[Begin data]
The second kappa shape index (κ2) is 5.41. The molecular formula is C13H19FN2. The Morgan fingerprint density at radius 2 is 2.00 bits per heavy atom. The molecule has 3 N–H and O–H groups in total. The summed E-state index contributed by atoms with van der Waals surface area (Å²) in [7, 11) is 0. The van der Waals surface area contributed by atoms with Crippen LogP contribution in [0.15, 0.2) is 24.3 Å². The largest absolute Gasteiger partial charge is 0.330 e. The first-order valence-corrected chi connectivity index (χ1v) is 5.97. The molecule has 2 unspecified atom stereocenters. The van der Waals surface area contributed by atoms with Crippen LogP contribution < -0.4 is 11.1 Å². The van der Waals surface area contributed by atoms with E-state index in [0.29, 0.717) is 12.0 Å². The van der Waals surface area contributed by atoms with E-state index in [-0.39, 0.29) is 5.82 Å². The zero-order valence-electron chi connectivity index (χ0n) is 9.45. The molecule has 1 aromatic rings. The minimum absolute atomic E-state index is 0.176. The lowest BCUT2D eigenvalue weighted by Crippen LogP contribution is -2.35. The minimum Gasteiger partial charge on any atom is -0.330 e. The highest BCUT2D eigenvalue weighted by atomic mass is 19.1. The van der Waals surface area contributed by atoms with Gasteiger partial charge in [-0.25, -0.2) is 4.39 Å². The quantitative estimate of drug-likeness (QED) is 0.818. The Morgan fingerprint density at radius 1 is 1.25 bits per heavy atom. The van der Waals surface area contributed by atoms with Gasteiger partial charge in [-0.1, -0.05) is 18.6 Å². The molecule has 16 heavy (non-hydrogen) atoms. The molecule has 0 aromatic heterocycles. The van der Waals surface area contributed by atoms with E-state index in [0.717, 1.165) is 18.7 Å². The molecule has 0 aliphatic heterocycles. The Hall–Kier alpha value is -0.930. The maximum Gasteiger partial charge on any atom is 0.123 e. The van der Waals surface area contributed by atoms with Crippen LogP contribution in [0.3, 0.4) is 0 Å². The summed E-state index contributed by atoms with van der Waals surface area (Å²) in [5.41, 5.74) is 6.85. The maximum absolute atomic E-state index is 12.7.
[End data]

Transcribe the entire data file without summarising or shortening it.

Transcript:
The second kappa shape index (κ2) is 5.41. The molecular formula is C13H19FN2. The Morgan fingerprint density at radius 2 is 2.00 bits per heavy atom. The molecule has 3 N–H and O–H groups in total. The summed E-state index contributed by atoms with van der Waals surface area (Å²) in [7, 11) is 0. The van der Waals surface area contributed by atoms with Crippen LogP contribution in [0.15, 0.2) is 24.3 Å². The largest absolute Gasteiger partial charge is 0.330 e. The first-order valence-corrected chi connectivity index (χ1v) is 5.97. The molecule has 2 unspecified atom stereocenters. The van der Waals surface area contributed by atoms with Crippen LogP contribution < -0.4 is 11.1 Å². The van der Waals surface area contributed by atoms with E-state index in [0.29, 0.717) is 12.0 Å². The van der Waals surface area contributed by atoms with E-state index in [-0.39, 0.29) is 5.82 Å². The zero-order valence-electron chi connectivity index (χ0n) is 9.45. The molecule has 1 aromatic rings. The minimum absolute atomic E-state index is 0.176. The lowest BCUT2D eigenvalue weighted by Crippen LogP contribution is -2.35. The minimum Gasteiger partial charge on any atom is -0.330 e. The highest BCUT2D eigenvalue weighted by atomic mass is 19.1. The van der Waals surface area contributed by atoms with Gasteiger partial charge in [-0.25, -0.2) is 4.39 Å². The quantitative estimate of drug-likeness (QED) is 0.818. The Morgan fingerprint density at radius 1 is 1.25 bits per heavy atom. The van der Waals surface area contributed by atoms with Gasteiger partial charge in [-0.1, -0.05) is 18.6 Å². The molecule has 16 heavy (non-hydrogen) atoms. The molecule has 0 aromatic heterocycles. The van der Waals surface area contributed by atoms with E-state index in [0.717, 1.165) is 18.7 Å². The molecule has 0 aliphatic heterocycles. The Hall–Kier alpha value is -0.930. The maximum Gasteiger partial charge on any atom is 0.123 e. The van der Waals surface area contributed by atoms with Crippen LogP contribution in [0.3, 0.4) is 0 Å². The summed E-state index contributed by atoms with van der Waals surface area (Å²) in [5.41, 5.74) is 6.85. The maximum absolute atomic E-state index is 12.7.